I woke up to a day shrouded in clouds, the ground covered with newly fallen snow and a layer of pristine, sparkling ice, even freezing my back storm door shut. It was with relief that I remembered it was Saturday and turned up the heat and ignited the gas logs in the fireplace. Hot coffee in hand, I decided that a bit of plumbing the past was in order.
I ventured into my basement and set about pulling old files and folders. Soon, I had my past spread about me: years of journals and assorted notes and scribbles. As I began to read, the years fell away. Essays I had written in grade school and high school; diary entries from my teenage years; quickly scribbled notes from school chums; journals and notebooks from my years of chronic illness with Graves Disease and throughout my lengthy recovery.
I focused on the earlier stuff. The girlish scrawl, the earnest voice that spoke from those pages, the words from a young mind brimming with imagination and hopeful dreams for her future. I remember being that young girl, so at odds with her surroundings and the other kids. At times my environment felt jarring to me and I just wanted to escape.
There is a theme to my early writing, of feeling isolated, peculiar, lonely and different. If I had stayed on the sidelines, I probably wouldn’t have had as many problems with the other kids, but I was outspoken, fierce even, and participated passionately in my favorite classes.
But I received my due when I would get on the bus, often sitting alone, while the other girls would whisper and snicker about me just loud enough for me to be able to overhear. I dressed funny, my hair looked stupid, I wasn’t “cool”. I couldn’t wait to get home after school. My mother’s cheery, “How was school?” was often received by my cool and deliberate “fine.” Yes, just fine. Peachy. I wanted to fling myself off the nearest cliff.
But I also remember thinking I was meant for better things, and I looked to the Future as if it was a true beacon of hope. Grade school and even high school weren’t going to go on forever and I pinned my hopes on blossoming at 16. To me, that was going to be my turning point, when I became beautiful and all the boys would want me and all the girls would clamor for my friendship.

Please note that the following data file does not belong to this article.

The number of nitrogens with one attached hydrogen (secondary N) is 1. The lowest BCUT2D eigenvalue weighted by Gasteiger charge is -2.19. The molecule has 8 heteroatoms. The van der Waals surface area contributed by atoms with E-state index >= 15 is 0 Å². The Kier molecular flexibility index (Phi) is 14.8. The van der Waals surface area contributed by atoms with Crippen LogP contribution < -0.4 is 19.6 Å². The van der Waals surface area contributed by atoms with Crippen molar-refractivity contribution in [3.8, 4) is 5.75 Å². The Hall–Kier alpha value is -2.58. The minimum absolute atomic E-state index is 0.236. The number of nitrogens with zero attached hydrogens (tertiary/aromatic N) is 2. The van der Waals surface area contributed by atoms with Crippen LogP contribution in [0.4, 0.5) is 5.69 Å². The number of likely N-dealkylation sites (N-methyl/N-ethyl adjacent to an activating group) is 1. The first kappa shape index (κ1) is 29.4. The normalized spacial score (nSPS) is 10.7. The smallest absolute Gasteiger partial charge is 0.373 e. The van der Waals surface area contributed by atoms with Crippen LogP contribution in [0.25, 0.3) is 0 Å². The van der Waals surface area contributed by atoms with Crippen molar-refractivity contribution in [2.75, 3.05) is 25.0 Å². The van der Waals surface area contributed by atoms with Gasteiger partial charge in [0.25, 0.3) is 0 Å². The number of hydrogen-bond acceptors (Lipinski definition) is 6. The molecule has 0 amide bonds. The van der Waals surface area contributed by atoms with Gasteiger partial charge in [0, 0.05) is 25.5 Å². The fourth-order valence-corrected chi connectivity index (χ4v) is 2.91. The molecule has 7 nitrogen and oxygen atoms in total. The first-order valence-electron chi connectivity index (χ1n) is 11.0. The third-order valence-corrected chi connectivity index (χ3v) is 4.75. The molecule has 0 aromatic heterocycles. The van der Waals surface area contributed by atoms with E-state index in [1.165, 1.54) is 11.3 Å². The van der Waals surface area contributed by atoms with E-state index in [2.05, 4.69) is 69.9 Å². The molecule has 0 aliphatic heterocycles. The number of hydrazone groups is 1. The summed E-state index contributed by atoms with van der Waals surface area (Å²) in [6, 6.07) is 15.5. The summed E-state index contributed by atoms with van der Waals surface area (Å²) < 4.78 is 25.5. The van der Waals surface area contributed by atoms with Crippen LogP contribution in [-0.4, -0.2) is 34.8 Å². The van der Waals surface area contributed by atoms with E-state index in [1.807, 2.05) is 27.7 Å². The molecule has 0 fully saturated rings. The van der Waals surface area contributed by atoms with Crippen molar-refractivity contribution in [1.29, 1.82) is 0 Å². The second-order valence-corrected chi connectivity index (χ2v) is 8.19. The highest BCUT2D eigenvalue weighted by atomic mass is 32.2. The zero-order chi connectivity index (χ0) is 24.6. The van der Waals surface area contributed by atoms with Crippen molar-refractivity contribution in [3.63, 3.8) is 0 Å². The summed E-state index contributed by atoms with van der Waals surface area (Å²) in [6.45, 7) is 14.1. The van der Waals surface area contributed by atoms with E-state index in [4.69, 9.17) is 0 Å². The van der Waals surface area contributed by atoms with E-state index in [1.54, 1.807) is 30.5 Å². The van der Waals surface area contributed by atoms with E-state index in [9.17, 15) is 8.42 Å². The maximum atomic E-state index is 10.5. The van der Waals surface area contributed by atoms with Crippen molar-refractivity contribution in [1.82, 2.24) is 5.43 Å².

At the core of it, I was simply a lonely young girl who wanted to connect with someone, who wanted to be understood, who wanted to be loved.
The summer after my junior year in high school, something happened. I trimmed off about 12 pounds with daily bike rides and had my hair coiffed in a buoyant Farrah-like ‘do. I returned to school that September head held high.
And. Nothing. Changed. Oh, yes, I received admiring looks and glances, and one of the “nice” popular boys asked me to a party. But the long-established cliques were impenetrable and when we attended, barely anyone would talk to me, such was the penalty for trespassing.
That was an epiphany for me, that year. I knew I would never let another person make me feel less than who I was at any given time. Fuck them, fuck them all.
Something splashes on my hands and the keyboard and I realize that I am crying. Even now, the pain can reach out and touch me. Sometimes, I wonder why I am writing about this stuff, it seems so useless, like wallowing in the muck. But I’m aware of having a different perception, one of surviving the pain and moving on. In many ways, having a solitary childhood prepared me for adulthood and the challenges that I faced therein. I am resourceful and determined. And I know through experience, that things do get better, and that my tears are as much tears of compassion and release, as of pain.
A dear friend of mine suggested that perhaps this project will be cathartic. I like the analogy of peeling away the layers of an onion until you reach the core. Until you are naked and exposed. I’m feeling very vulnerable with my writing but also excited and passionate. It’s been a good journey so far.